Neuroscience continues to document how our positive thoughts, intentions and emotions are not only of benefit to our own body, mind and spirit, but also have significant impacts way beyond us, to be of benefit to all beings we encounter and thereby to all beings that are encountered by the beings we encounter and on and on.  So simple, yet so challenging.  As I wait to board a flight back east to see my patients and their humans,  I get great joy by consciously thanking flight assistants at check-in, the security personnel, cashiers, etc. who are all just “doing their jobs”.  They immediately smile as they feel recognized and acknowledged as a fellow living human being, not just an automaton.  In reality, all of us, two-legged, four-legged, winged, domestic and wild, all we want is to be acknowledged and loved.  It truly is as simple as that.  If we have positive intentions and express them to everyone we encounter, we can and do indeed make a difference in the world, being by being, moment by moment.  When I enter a horse barn or an animal hospital, I do my best to smile, (most of the time) even during more challenging personal moments in my life.  That smile inevitably shifts to a more positive energy in the environment.  Neuroscience is documenting how mirror neurons, mirroring others visual images of each other tend to reflect back to us often what we are reflecting to others.  Once we realize this, it  might seem sensible, that we can consciously choose, as often as possible, to have helpful, positive thoughts and good intentions.  We truly are mirrors for each other.  We can be like that dark mirror in the Harry Potter movies, or we can consciously choose moment by moment to have good intentions and be a positive mirror to the world.  Good intentions stimulate good vibrations!  So as the Beach Boys used to sing…”Good, Good Vibrations”, let us all have good intentions and good vibrations!  Is this not what our animal friends stimulate in us and do for us when they whinny, purr, wag their tails, and show us their joy when they see us?  Let us wag our tails, whinny and purr and bring joy and good intentions to others!  Let’s support the findings of this study day by day.

 

 

http://mpm.umd.edu/Good%20Intentions%20SPPS%20In%20press.pdf


Kindred Spirit Canine Post Traumatic Stress Syndrome

Post Traumatic Stress Syndrome in Dogs (PTSD): Our Dogs, Our Selves

A recent article in the NY Times acknowledges that Post Traumatic Stress Syndrome seems to be documented now in dogs as well as people.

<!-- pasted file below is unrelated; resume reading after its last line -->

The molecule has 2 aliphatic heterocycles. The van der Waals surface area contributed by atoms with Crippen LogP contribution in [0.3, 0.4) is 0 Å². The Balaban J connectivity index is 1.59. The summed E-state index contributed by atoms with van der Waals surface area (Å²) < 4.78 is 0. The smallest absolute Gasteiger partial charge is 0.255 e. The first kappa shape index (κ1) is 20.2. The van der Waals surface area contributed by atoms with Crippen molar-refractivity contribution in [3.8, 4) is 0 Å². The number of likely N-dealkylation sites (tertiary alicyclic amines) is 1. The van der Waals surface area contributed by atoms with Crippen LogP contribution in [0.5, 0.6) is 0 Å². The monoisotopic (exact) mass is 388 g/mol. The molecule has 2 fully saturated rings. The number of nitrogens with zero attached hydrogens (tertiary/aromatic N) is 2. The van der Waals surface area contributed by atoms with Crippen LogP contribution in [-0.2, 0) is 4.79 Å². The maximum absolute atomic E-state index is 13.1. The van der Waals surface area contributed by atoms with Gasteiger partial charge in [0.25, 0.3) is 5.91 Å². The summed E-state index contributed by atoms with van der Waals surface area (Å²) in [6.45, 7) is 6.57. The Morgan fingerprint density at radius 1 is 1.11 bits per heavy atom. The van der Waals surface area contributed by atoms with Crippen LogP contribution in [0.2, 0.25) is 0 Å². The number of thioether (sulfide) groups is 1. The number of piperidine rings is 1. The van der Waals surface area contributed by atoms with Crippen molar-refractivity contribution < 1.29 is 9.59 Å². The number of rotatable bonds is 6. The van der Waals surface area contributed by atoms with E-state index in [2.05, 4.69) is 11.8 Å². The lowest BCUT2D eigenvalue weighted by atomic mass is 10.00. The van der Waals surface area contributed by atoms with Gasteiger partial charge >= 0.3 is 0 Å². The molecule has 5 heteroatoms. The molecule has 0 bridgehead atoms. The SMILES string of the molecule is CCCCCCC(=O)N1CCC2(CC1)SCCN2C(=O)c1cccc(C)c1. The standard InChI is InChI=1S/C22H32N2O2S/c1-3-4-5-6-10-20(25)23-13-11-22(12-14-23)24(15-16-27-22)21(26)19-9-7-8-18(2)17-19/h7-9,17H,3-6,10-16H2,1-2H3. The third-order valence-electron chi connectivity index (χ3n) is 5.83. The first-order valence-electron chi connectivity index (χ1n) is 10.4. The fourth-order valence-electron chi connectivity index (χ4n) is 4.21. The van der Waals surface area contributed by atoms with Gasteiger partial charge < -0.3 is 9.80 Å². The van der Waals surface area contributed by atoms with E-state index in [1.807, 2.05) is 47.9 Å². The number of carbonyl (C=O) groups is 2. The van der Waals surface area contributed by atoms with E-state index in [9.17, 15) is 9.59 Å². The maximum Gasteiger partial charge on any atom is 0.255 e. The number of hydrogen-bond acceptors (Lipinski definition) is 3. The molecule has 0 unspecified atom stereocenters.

The dogs being diagnosed are service dogs in the U.S. Armed Forces.
It is no surprise to me that dogs exposed to such trauma experience what is now titled Post Traumatic Stress Syndrome (PTSD). As a veterinarian and an animal behaviorist, I have seen many cases over the past thirty years that I would describe now as PTSD. In the past, one would see evidence of this in dogs after car accidents and then being fearful of getting into cars, shaking uncontrollably or simply refusing to get in one, or after loud noises such as fireworks on the Fourth of July or thunderstorms. I believe we see this in many species, elephants after they watch their relatives slaughtered or horses after a traumatic experience with needles or getting into a horse trailer.  In a previous post I discussed PTSD in Chimpanzee’s in captivity.
Personally, I believe that there is not that much of a difference in the nervous system of other mammals and us. Hence, it is not unreasonable to believe that they can have similar behavioral issues as we do. Unfortunately, it takes dogs exposed to the ravages and trauma’s of war to classify these traumatic events as PTSD. There is evidence that dogs search and rescue dogs experience depression and PTSD as well. There were cases of that in the rescue dogs after 9/11.
Dr. Walter F. Burghardt Jr., chief of behavioral medicine at the Daniel E. Holland Military Working Dog Hospital at Lackland Air Force Base feels that “the four-legged, wet-nosed troops used to sniff out mines, track down enemy fighters and clear buildings are struggling with the mental strains of combat nearly as much as their human counterparts

As the article states….”By some estimates, more than 5 percent of the approximately 650 military dogs deployed by American combat forces are developing canine PTSD. Of those, about half are likely to be retired from service, Dr. Burghardt said”. The article gives multiple examples of behavioral issues in the war dogs.
Signs, diagnosis and treatment are similar to humans. Treatment consists of behavioral modification with desensitization or medications, or a combination of the two. Recently a colleague and friend of mine, Vera Paisner, a renowned human psychotherapist, developed a new approach in dogs and horses, extrapolating it from people. It is called EMDR, Eye movement Desensitization and Retraining. She has had some excellent success with a dog in an automobile accident and horses with needle phobia.

It seems only reasonable that we explore new more natural approaches for PTSD in animals as we still do not understand the modes of action of medications in people, how can we understand them in animals. In addition, if EMDR is documented to help animals, then any placebo effect has been eliminated and we can appreciate how it can be of more benefit in people as well.